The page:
I’m staring at my arm. I blink. Blink again, in the hope I will wake up. I pinch my arm to check if I’m dreaming. The expensive, painful, carefully drawn dragon has vanished.
This morning, while showering I noticed the ink was fading. Soap trickled into my eyes as I attempted to solve the puzzle. Had I been conned? Money taken for a cheap tacky job. No, I couldn’t call it either tacky or cheap. It hurt.
The tattoo was to mark the turning point in my life. I was free from my husband. I suppose it was an incredibly stupid act of rebellion but I did it. I got a tattoo, at thirty eight years of age.
Once dressed I decided to return to the scene of the crime – the tattoo shop. It was small, crowded and busy. Despite the recession, many of us are escaping age or misery by acquiring a tattoo.
The door bell jangles as I enter. The artist looks up. He scowls, then flicks the chewing gum from his mouth into a waste bin by his side. The current victim sitting in the chair is young, pale faced and clutching a tin of alcohol. I grimace, turn from the boy.
“Lo. You’ll have to wait.” He grudgingly acknowledges my presence and waves his implement of torture in my direction.
“I.” Clearing my throat I start again. “We have a problem. The tattoo you gave me is disappearing.”
He smiles. This is not a pleasant smile. It is a horrific metal smile. Cool and ugly. His voice canons into me, “I want whatever you are on.”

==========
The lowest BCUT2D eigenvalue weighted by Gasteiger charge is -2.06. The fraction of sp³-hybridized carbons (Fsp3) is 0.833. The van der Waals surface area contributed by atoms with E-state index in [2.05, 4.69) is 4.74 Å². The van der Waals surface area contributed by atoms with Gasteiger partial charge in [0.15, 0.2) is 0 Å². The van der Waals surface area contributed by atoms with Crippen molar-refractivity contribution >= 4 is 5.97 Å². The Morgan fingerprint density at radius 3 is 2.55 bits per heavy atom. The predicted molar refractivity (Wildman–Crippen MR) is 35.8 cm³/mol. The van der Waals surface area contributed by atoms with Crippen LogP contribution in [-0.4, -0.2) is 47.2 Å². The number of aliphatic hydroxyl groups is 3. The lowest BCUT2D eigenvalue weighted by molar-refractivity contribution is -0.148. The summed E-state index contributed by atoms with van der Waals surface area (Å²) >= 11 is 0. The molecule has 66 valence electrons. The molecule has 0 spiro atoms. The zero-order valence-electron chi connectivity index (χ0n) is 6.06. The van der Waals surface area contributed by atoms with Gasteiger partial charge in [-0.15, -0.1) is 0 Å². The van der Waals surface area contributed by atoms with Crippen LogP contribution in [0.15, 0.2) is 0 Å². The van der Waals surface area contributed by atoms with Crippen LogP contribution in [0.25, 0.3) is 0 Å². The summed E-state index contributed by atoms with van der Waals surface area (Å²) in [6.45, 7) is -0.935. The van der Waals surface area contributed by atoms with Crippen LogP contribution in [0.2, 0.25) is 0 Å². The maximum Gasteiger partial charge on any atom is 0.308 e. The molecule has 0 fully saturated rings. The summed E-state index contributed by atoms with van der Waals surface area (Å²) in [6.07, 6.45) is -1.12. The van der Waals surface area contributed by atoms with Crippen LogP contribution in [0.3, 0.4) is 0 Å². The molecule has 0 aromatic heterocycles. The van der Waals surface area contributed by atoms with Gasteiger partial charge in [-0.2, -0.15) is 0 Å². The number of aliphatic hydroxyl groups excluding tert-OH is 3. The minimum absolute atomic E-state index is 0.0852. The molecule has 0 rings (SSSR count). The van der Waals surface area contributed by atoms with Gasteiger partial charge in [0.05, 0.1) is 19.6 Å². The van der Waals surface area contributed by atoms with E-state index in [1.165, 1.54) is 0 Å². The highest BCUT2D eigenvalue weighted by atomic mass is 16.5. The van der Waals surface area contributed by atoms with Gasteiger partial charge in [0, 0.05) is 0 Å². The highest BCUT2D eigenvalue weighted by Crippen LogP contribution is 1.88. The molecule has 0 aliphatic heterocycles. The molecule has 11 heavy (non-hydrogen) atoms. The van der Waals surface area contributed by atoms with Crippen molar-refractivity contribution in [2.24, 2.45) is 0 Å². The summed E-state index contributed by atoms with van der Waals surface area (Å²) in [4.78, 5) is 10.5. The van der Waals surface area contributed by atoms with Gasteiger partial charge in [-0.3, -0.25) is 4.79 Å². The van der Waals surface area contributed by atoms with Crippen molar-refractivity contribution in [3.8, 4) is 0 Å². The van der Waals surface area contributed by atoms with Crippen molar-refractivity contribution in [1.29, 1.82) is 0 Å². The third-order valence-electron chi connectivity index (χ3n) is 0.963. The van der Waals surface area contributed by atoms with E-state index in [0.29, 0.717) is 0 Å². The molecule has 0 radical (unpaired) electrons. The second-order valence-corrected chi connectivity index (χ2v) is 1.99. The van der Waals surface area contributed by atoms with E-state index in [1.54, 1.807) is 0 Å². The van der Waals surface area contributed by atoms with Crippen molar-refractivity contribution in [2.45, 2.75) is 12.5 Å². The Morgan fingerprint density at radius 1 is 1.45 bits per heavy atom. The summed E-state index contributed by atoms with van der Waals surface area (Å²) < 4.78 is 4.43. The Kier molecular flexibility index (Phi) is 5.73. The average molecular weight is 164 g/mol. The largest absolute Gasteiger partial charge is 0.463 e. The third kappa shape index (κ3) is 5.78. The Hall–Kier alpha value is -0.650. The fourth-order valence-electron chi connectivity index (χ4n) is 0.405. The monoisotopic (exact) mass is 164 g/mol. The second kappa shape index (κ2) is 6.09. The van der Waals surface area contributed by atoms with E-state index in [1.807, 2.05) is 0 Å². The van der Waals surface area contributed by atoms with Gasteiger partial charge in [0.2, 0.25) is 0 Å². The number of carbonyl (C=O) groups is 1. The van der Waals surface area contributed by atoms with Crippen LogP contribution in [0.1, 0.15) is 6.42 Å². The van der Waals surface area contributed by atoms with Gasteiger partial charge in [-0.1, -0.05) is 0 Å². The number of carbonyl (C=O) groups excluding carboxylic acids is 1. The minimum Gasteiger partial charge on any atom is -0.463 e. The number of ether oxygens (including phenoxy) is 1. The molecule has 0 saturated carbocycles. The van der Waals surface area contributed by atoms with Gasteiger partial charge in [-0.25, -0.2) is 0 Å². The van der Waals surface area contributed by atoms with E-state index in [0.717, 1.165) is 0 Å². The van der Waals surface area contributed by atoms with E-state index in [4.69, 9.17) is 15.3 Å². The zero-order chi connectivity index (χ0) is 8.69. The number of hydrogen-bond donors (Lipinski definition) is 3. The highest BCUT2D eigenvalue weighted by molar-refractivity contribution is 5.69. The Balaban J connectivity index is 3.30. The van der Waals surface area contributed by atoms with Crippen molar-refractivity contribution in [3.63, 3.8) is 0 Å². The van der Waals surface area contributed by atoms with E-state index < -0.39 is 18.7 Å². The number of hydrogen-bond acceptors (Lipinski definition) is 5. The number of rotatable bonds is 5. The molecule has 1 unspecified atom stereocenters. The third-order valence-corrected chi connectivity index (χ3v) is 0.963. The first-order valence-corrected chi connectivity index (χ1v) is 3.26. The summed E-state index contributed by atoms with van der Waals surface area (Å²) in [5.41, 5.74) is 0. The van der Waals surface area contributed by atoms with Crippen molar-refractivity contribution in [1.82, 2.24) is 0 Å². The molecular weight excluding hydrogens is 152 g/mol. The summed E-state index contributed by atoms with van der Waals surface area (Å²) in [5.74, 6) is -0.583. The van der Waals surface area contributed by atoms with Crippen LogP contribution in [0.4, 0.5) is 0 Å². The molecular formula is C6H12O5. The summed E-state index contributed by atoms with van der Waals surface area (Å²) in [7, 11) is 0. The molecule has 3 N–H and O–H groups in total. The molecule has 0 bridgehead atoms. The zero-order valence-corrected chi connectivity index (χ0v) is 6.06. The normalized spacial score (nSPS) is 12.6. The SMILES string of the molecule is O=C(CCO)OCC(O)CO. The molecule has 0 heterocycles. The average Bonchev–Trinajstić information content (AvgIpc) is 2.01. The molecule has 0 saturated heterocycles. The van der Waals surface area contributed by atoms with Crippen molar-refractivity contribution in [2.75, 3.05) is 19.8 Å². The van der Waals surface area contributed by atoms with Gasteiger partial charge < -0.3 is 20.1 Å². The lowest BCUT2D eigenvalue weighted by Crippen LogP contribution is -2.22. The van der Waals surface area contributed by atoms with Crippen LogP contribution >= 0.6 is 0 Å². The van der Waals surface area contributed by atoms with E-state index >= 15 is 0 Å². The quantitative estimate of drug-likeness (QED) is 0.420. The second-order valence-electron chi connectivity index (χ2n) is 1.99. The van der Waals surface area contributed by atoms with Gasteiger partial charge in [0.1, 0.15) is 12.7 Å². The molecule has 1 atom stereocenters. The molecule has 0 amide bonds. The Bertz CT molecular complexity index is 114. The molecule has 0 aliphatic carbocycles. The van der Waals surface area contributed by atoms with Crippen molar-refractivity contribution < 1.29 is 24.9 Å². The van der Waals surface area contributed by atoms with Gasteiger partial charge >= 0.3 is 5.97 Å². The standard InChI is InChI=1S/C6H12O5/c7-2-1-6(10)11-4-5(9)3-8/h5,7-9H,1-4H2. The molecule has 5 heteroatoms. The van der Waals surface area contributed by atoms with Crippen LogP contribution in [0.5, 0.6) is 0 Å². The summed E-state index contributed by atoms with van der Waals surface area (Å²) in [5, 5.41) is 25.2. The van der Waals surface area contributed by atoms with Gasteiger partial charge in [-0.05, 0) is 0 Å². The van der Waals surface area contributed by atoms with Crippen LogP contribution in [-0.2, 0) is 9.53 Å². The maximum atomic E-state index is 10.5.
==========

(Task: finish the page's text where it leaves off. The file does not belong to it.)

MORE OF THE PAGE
The boy in the chair glances at me, “Can I have some? Does it make the pain go away?”
I ignore him and focus on the artist who is staring at my arm. I glance down. Disbelief washes through me because I have a tattoo of a dragon on my arm.
“I think you should go for a sleep and relax. It looks like a nice clean job, swelling has already vanished. You will be fine.” He dismiss’ me.
I feel the blood drain from my face. ” It’s back.” I whisper ignoring the giggles from the boy.
I leave as quietly as I can.
However two minutes later, cutting through the park, I glance down. No tattoo. This is madness. I head for a park bench.
“I must be crazy.”
“You are not but I wouldn’t class you as being un-crazy either.” The voice is elderly but pleasant. I look around and see nothing. Not even a cat lazing in the bushes or a bird tweeting in a tree.
I feel a tweak of heat on my arm and I glance down. The dragon stares up at me. He is approximately three inches tall and is breathing fire at an amazing rate.
“Please don’t do that.”
“Why? I’ve lain amongst the pages of that blasted book for ever and now that I’m free, why not?’
I shrug my shoulders and think. I can understand that. “But it’s my arm and I would rather not be burnt.”
He smiles at me . “I’m George, by the way.”
I lean over and pluck a leafy twig from the nearest shrub. “Try this.”
He does and is happy with the result. A black shriveled mess.
To prove his happiness he begins to dance, tap dance if I’m not mistaken all the way up and down my arm and along the seat I am sitting on.
A shadow looms above me and I look up. The park keeper is standing glaring at me. “Why would you do that?”
“Set a twig on fire.” He has yanked off his cap and is mopping his brow with a white hanky. His bald head is a shining example of cleanliness.
“I didn’t..” I begin.
“It was me.” George explains as he jumps onto the arm of the bench. To reinforce his point he releases a bellow of fire that catches the end of the park keeper’s hanky. It goes up in smoke. He looks at me and at George. He faints, landing on the ground with a nice soft thud.
Standing up, I step over the keeper saying, “George, this is interesting. Would you like to meet my ex husband?”
George smiles and I leave the park with him sitting on my shoulder.